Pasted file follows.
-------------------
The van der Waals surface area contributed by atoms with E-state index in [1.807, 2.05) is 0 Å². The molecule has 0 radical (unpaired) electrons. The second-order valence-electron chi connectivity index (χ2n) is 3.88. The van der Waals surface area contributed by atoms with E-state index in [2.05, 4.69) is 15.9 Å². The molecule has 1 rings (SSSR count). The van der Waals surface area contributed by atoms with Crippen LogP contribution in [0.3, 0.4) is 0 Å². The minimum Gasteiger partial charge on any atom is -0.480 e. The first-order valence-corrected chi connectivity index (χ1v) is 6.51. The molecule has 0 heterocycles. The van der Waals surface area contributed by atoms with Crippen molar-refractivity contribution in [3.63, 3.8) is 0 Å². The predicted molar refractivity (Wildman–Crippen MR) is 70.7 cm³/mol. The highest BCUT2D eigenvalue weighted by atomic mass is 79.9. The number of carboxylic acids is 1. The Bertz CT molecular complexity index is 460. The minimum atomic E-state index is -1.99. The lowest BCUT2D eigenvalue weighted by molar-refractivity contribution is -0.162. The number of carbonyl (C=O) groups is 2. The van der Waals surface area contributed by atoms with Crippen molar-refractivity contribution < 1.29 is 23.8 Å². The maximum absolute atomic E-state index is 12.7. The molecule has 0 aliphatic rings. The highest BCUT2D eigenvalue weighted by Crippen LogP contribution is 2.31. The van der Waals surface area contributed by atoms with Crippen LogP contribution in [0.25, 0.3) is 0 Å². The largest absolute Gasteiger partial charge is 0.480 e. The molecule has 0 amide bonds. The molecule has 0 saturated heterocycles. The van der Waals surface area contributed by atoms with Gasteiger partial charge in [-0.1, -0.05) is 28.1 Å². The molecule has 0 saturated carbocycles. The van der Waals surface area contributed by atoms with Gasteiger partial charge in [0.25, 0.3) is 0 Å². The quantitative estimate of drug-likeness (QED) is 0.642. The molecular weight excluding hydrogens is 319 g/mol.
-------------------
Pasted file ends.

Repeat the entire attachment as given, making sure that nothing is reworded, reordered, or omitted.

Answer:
The van der Waals surface area contributed by atoms with E-state index in [1.807, 2.05) is 0 Å². The molecule has 0 radical (unpaired) electrons. The second-order valence-electron chi connectivity index (χ2n) is 3.88. The van der Waals surface area contributed by atoms with E-state index in [2.05, 4.69) is 15.9 Å². The molecule has 1 rings (SSSR count). The van der Waals surface area contributed by atoms with Crippen LogP contribution in [0.3, 0.4) is 0 Å². The minimum Gasteiger partial charge on any atom is -0.480 e. The first-order valence-corrected chi connectivity index (χ1v) is 6.51. The molecule has 0 heterocycles. The van der Waals surface area contributed by atoms with Crippen molar-refractivity contribution in [3.63, 3.8) is 0 Å². The predicted molar refractivity (Wildman–Crippen MR) is 70.7 cm³/mol. The highest BCUT2D eigenvalue weighted by atomic mass is 79.9. The number of carboxylic acids is 1. The Bertz CT molecular complexity index is 460. The minimum atomic E-state index is -1.99. The lowest BCUT2D eigenvalue weighted by molar-refractivity contribution is -0.162. The number of carbonyl (C=O) groups is 2. The van der Waals surface area contributed by atoms with Crippen molar-refractivity contribution < 1.29 is 23.8 Å². The maximum absolute atomic E-state index is 12.7. The molecule has 0 aliphatic rings. The highest BCUT2D eigenvalue weighted by Crippen LogP contribution is 2.31. The van der Waals surface area contributed by atoms with Crippen LogP contribution in [0.25, 0.3) is 0 Å². The largest absolute Gasteiger partial charge is 0.480 e. The molecule has 0 amide bonds. The molecule has 0 saturated heterocycles. The van der Waals surface area contributed by atoms with Gasteiger partial charge in [-0.1, -0.05) is 28.1 Å². The molecule has 0 saturated carbocycles. The van der Waals surface area contributed by atoms with Gasteiger partial charge in [0.25, 0.3) is 0 Å². The quantitative estimate of drug-likeness (QED) is 0.642. The molecular weight excluding hydrogens is 319 g/mol.